St. Mary Orthodox Church

Cambridge, MA

On the Sunday of the Samaritan Woman

by Fr. Antony Hughes

Sermon Preached by Father Antony Hughes on Sunday, May 9, 2004

In the Name of the Father and of the Son and of the Holy Spirit, one God. Amen.

Christ is Risen!

Each encounter with Christ in the New Testament is unique. Each encounter is open and free. Nothing with God in His dealings with humanity is formulaic or pre-planned. Never is anything forced. Some come away from meeting the Lord happy and some go away sad. Some receive blessings beyond anything they had hoped for, others receive blessings they do not recognize as such. The rich young ruler who could not give away his wealth to follow Jesus also received a blessing from God in the form of a lesson, a bit of wisdom he could not yet fully understand, but which I am sure stayed with him all his life. Who knows what later became of that young man? The money-changers in the temple were surely not happy that day Jesus overturned their tables, but even God’s chastisement is a blessing, for God only chastens those He loves.

But there are some encounters recorded by the Gospel writers that astound us, that move beyond personal encounter to universal revelation. The meeting at Jacob’s well with the Samaritan Woman is one such moment: deeply personal on the one hand, but also way beyond personal. As the Lord did with the Syro-Phoenician Woman – you remember, the one who said, “Lord, but even the dogs eat the crumbs from their master’s table” – He does with this Samaritan: he reveals through the dialogue he has with her a deep and surprising faith; a faith that can move mountains, a faith that opens the door to mysteries few others could even begin to comprehend!

One: Christ reveals to this sinful, Samaritan woman that God is not respecter of ethnic, social or gender sensibilities for He is the lover of all. “In God,” writes the Great Paul, “there is neither Jew nor Greek nor male nor female.”

Two: Christ reveals to this woman that He alone is able to judge a human being and his judgment is compassionate and merciful. You see the meaning of “justice” in Holy Scripture is quite different from our “earthly” understanding of “justice”. It has nothing to do with courts, judges, laws, statutes, lawyers and retribution. As Dr. Kalomiris points out (The River of Fire) the Greek word (diakosuni) means “the Divine energy which accomplishes salvation” and is a translation of the Hebrew word tsedaka. It is also nearly synonymous with two other Hebrew words, hesed (mercy, compassion, love) and emeth (fidelity, truth). This is an entirely different understanding than the one that has found such a prominent place in Western theology.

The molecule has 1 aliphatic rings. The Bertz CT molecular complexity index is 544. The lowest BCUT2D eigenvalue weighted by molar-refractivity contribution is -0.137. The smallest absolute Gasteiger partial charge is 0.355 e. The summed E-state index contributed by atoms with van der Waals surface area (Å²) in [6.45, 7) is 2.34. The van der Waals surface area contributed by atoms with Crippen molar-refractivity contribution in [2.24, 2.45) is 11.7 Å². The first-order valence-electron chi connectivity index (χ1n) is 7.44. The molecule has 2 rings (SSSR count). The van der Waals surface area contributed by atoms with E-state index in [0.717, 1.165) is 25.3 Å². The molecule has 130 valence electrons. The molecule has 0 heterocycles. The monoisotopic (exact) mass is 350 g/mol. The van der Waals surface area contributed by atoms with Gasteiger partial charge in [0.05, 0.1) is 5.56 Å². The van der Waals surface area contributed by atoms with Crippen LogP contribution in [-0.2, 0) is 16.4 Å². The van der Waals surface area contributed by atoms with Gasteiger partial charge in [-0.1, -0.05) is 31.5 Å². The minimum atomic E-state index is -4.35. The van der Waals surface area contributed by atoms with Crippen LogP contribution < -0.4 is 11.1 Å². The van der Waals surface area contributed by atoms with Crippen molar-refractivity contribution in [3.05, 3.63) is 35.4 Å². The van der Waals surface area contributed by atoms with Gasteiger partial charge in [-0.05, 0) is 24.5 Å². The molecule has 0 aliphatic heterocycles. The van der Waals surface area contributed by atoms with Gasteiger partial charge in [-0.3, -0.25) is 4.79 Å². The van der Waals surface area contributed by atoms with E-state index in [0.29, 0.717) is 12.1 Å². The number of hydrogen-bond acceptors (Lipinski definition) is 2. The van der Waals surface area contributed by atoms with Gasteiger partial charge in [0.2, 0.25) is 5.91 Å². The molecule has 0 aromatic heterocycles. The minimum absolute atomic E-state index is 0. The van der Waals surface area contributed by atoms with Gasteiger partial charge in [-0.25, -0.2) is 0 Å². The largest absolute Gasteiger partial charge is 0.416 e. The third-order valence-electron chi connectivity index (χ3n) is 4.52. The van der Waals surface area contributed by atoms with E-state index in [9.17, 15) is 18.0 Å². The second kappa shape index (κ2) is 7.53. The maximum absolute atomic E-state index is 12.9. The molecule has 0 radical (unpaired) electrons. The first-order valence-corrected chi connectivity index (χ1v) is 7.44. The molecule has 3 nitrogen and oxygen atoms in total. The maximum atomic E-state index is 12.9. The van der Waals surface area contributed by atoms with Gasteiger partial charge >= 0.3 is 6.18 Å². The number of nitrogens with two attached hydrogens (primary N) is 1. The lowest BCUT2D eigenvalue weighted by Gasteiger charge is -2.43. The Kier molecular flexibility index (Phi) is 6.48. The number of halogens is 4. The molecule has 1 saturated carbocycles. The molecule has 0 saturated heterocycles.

The Samaritan woman told the truth when the Lord asked her to bring to him her husband. Her honesty was an invitation for God to work miracles. She puts down her guard willingly. She demonstrates that she is not afraid. She proves to him that she is willing to be open, so the Lord opens himself up to her! Sometimes, perhaps even all the time, a little honesty is all it takes! But look again! Something even more surprising happens here! He opens himself to her even before she answers the question! He had already looked into her heart. He had already seen her faith. The door was already opened! Her guard was already down! Somehow she had already accepted the invitation that is given to all humanity..

Three: the Lord starts teaching her theology! A woman! A Samaritan, a heretic! A great sinner! An adulteress! In modern terminology, an addict of sensual lust! In her day only men were allowed to read and explore the Torah. Yet to this sinful, Samaritan woman Christ teaches theology! “Are you greater than our father Jacob?” she asks. The Lord replies, “The water that I will give you is living water. If you drink of it you will never thirst. If you drink of it, it will become in you a well of water springing up to eternal life!” Christ had spoken like to this to only one or two before this. Think of Nicodemus who came to him late at night. But even then did the Lord ever speak so explicitly about such things?

What we see in this encounter at Jacob’s Well, before our very eyes, is what happens when the fear that separates a human being from God is cast aside. The mystery of deification is beginning to take root and grow in soil that looked barren to everyone but to God was most fertile. St. Gregory of Nyssa says it like this, “When perfect love has driven out fear, or fear has been transformed into love, then everything….will become a unity growing together through the one and only Fullness, and everyone will be, in one another, a unity in the…Holy Spirit as the bond of peace.”

Dear ones, we must look deeply into ourselves not only as individuals and a parish community, but also as a nation. Have we lost our minds? Have we accepted the Orwellian slogans “war is peace” and “ignorance is strength”? Are the doors to our hearts fast closed to truth? Has not our arrogance blinded us? Are we cowering in the Upper Room with the disciples because we are overcome with fears of many kinds, or are we preparing to take the dangerous trip to the Empty Tomb with the Ointment-Bearing Women? Have we heard his voice like the rich, young ruler and turned away sad because everything else in life is more important to us than the Lord? Or are we like the Samaritan Woman who knows that there is nothing to fear in Him and who hungers so much for the living water that the Lord cannot possibly deny it to her?

What are we waiting for?